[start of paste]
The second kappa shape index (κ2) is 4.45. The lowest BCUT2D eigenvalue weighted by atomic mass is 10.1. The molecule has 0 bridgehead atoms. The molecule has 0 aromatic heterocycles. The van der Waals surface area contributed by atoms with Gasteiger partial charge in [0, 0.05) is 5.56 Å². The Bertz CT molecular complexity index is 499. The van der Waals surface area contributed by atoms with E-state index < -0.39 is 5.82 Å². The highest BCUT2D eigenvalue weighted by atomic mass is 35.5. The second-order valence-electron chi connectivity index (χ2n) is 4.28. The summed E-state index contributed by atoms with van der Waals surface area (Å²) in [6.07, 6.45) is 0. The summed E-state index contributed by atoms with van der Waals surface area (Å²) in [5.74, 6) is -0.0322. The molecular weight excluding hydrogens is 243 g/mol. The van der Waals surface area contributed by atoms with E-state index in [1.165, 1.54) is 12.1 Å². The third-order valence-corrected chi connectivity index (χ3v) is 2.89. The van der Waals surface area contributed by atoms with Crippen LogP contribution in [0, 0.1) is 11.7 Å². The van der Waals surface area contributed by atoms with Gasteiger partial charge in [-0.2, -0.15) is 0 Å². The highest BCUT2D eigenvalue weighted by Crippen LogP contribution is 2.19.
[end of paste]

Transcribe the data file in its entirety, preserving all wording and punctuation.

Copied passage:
The second kappa shape index (κ2) is 4.45. The lowest BCUT2D eigenvalue weighted by atomic mass is 10.1. The molecule has 0 bridgehead atoms. The molecule has 0 aromatic heterocycles. The van der Waals surface area contributed by atoms with Gasteiger partial charge in [0, 0.05) is 5.56 Å². The Bertz CT molecular complexity index is 499. The van der Waals surface area contributed by atoms with E-state index < -0.39 is 5.82 Å². The highest BCUT2D eigenvalue weighted by atomic mass is 35.5. The second-order valence-electron chi connectivity index (χ2n) is 4.28. The summed E-state index contributed by atoms with van der Waals surface area (Å²) in [6.07, 6.45) is 0. The summed E-state index contributed by atoms with van der Waals surface area (Å²) in [5.74, 6) is -0.0322. The molecular weight excluding hydrogens is 243 g/mol. The van der Waals surface area contributed by atoms with E-state index in [1.165, 1.54) is 12.1 Å². The third-order valence-corrected chi connectivity index (χ3v) is 2.89. The van der Waals surface area contributed by atoms with Crippen LogP contribution in [0, 0.1) is 11.7 Å². The van der Waals surface area contributed by atoms with Gasteiger partial charge in [-0.2, -0.15) is 0 Å². The highest BCUT2D eigenvalue weighted by Crippen LogP contribution is 2.19.